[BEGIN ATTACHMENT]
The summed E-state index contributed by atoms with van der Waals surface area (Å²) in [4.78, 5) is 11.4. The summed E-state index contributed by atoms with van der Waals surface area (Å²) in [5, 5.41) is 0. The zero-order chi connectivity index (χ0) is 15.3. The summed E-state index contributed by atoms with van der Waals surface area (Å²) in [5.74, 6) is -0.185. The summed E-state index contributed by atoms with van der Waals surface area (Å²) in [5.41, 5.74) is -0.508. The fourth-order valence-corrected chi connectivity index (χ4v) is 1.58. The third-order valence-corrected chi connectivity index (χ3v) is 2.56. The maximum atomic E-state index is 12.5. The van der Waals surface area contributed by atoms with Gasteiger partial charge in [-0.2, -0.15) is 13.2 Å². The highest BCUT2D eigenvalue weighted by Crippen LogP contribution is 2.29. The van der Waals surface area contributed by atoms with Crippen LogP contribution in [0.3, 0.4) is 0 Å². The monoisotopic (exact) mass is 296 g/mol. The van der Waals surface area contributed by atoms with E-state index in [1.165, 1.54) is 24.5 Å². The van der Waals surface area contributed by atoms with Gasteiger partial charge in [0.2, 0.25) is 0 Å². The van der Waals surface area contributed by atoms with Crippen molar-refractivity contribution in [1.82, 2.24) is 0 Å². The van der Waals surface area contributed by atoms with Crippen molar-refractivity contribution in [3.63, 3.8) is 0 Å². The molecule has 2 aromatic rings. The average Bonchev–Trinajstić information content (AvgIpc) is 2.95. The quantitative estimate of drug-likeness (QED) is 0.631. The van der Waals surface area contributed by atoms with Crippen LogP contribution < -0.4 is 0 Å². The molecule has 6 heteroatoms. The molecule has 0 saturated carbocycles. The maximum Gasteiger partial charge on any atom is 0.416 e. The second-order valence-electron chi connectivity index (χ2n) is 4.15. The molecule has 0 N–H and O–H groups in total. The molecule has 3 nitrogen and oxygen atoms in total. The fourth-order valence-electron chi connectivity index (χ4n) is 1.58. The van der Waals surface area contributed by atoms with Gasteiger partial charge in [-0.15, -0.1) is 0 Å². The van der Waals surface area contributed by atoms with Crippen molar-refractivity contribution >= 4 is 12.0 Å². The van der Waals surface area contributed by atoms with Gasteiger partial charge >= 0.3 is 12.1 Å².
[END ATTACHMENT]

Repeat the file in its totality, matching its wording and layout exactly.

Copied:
The summed E-state index contributed by atoms with van der Waals surface area (Å²) in [4.78, 5) is 11.4. The summed E-state index contributed by atoms with van der Waals surface area (Å²) in [5, 5.41) is 0. The zero-order chi connectivity index (χ0) is 15.3. The summed E-state index contributed by atoms with van der Waals surface area (Å²) in [5.74, 6) is -0.185. The summed E-state index contributed by atoms with van der Waals surface area (Å²) in [5.41, 5.74) is -0.508. The fourth-order valence-corrected chi connectivity index (χ4v) is 1.58. The third-order valence-corrected chi connectivity index (χ3v) is 2.56. The maximum atomic E-state index is 12.5. The van der Waals surface area contributed by atoms with Gasteiger partial charge in [-0.2, -0.15) is 13.2 Å². The highest BCUT2D eigenvalue weighted by Crippen LogP contribution is 2.29. The van der Waals surface area contributed by atoms with Crippen LogP contribution in [0.3, 0.4) is 0 Å². The monoisotopic (exact) mass is 296 g/mol. The van der Waals surface area contributed by atoms with E-state index in [1.165, 1.54) is 24.5 Å². The van der Waals surface area contributed by atoms with Gasteiger partial charge in [0.2, 0.25) is 0 Å². The van der Waals surface area contributed by atoms with Crippen molar-refractivity contribution in [1.82, 2.24) is 0 Å². The van der Waals surface area contributed by atoms with Crippen molar-refractivity contribution in [3.63, 3.8) is 0 Å². The molecule has 2 aromatic rings. The average Bonchev–Trinajstić information content (AvgIpc) is 2.95. The quantitative estimate of drug-likeness (QED) is 0.631. The van der Waals surface area contributed by atoms with Crippen LogP contribution < -0.4 is 0 Å². The molecule has 6 heteroatoms. The molecule has 0 saturated carbocycles. The maximum Gasteiger partial charge on any atom is 0.416 e. The second-order valence-electron chi connectivity index (χ2n) is 4.15. The molecule has 0 N–H and O–H groups in total. The molecule has 3 nitrogen and oxygen atoms in total. The fourth-order valence-electron chi connectivity index (χ4n) is 1.58. The van der Waals surface area contributed by atoms with Gasteiger partial charge in [-0.15, -0.1) is 0 Å². The van der Waals surface area contributed by atoms with Crippen molar-refractivity contribution >= 4 is 12.0 Å². The van der Waals surface area contributed by atoms with Gasteiger partial charge >= 0.3 is 12.1 Å².